upon the principle that enforced
frugality would conduce to the gen
eral prosperity of a people. The
number and quality of dishes, man
ner of dress and even of bedding
were legislated upon and everything
that tended to the degeneracy of
heroism, enervation of national
spirit and disturbance of the bajance
between produciion and consumption
was rigorously prohibited. 'The idea
of sumptuary laws is peculialy ob
noxious on account of their relation
ship to tyranny and we largely solicit
the privilige of confessing that any
law which partakes of tyranny is at
war with the spirit of Republican
government. Prohibition has no
concern with "equality of property,
frugality of living or the varieties
of soil and climate." We rejoice
that every free born American 4s
protected in the enjoyment of every
luxury and refinod pleasure that may
be gathered from Greenland's icy
mountain to India's coral strand, nor
is it a source of less rejoicing to us
that we are entitled to the same pro
tection against invasions of the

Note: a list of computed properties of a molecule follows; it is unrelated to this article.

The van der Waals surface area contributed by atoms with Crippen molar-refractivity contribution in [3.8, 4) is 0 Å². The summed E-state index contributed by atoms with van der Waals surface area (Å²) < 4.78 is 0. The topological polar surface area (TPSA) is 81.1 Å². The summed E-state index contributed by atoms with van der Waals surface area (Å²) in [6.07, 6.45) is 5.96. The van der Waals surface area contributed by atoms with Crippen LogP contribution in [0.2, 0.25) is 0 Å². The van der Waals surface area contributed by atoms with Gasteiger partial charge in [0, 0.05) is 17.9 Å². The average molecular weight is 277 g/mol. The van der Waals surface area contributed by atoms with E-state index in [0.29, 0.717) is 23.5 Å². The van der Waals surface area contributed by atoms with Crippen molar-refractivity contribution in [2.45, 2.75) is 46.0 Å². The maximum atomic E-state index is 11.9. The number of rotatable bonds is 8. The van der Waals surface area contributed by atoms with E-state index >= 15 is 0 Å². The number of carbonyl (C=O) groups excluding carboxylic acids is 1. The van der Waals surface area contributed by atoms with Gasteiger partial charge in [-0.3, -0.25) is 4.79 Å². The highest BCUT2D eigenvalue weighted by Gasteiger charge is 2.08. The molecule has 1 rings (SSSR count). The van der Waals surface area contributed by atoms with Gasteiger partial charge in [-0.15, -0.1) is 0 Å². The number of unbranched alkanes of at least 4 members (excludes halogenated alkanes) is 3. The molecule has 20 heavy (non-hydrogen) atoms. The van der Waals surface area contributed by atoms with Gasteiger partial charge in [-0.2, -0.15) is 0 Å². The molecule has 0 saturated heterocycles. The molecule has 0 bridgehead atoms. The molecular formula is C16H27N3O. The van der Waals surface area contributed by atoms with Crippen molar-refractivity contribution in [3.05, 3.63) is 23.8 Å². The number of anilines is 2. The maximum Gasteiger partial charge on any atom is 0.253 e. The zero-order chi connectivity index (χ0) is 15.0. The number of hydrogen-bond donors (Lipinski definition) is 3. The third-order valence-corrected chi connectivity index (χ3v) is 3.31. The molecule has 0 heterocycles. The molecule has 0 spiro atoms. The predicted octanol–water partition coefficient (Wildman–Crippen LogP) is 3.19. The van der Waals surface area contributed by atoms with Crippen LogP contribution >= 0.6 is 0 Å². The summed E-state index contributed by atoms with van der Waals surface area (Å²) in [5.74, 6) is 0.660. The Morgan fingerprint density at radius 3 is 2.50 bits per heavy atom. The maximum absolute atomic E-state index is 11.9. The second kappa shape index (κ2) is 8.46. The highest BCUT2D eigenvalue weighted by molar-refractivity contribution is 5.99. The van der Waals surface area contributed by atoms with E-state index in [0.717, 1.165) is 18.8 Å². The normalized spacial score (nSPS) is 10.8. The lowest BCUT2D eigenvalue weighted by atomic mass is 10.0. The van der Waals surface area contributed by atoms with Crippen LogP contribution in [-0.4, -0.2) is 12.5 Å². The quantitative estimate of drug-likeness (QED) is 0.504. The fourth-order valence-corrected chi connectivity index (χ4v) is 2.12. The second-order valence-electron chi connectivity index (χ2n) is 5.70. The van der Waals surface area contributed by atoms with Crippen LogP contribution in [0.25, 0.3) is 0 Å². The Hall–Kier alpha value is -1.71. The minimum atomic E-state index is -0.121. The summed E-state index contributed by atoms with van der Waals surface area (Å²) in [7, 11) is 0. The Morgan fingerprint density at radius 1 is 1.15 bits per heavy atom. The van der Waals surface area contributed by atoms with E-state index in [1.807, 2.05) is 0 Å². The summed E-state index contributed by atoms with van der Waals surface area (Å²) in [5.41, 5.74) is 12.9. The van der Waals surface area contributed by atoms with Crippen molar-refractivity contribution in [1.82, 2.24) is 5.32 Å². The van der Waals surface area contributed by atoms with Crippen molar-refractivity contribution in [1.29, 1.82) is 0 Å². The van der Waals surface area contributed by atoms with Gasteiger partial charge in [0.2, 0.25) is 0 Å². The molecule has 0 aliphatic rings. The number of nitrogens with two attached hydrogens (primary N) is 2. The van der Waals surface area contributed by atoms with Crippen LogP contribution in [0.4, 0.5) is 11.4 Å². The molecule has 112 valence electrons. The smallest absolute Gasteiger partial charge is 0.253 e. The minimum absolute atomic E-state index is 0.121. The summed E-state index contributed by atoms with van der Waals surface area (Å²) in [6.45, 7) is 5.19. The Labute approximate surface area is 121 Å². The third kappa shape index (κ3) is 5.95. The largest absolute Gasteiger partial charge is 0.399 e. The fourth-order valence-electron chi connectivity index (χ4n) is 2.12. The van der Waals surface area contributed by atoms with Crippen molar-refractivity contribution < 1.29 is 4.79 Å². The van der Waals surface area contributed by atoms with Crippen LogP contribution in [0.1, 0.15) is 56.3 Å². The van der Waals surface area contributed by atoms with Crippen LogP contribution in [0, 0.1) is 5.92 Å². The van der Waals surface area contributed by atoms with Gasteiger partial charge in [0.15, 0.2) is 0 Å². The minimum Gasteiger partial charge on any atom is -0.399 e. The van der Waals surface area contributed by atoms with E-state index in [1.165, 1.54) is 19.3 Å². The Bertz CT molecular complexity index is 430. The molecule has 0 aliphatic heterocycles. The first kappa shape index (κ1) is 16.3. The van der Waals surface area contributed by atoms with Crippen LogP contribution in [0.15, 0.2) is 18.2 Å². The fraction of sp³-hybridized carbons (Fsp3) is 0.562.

sanctities ot home and the peace of
heart which constitute the highest
luxuries. Therefore, we are, by the
nature of every claim that we make
squarely opposed to sumptuary laws.
These laws belonged to the despot
ism of past ages and it is a ghostly
cause indeed that needs to conscript
the ghosts of dead iniquities with
which to combat the inexorable de
mands of living equities. We deal
with the sale of ardent spirits as a
tyranny and not as a luxury. We
claim that the law which gives to
saloon-keeper the right to lash us
with scorpions and gives to us ouly
the light to suffer does not breathe
the spirit of equality of rights.
W e declare that suah a law is van
dalism of the province of free civil
government and absolute subversion
of the supreme law. The resistance
of it is the simple exercise of one of
those great conservative, reserved
rights which belong as definitely to
the individual as they do to the State
and which are the instincts of indi
vidual liberty as they are the in
stincts of State sovereignty. The
supreme judges of the United States
court, as well as judges of our
supreme courts have decided with
uniform "fanaticism ? ' That every
State has the right to prohibit the
sale of whisky altogether when
found to be prejudicial to the health,
morals and peace of a community.
We would kindly and very interest
edly suggest that every in-coming
member of the next legislature read
those decisions for himself.
a
it
a
of
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the
the
own
to
to
of
for
be
Dis
of
been
A mother's beloved boy was
brought in from the streets a few
days ago "drunk and dying."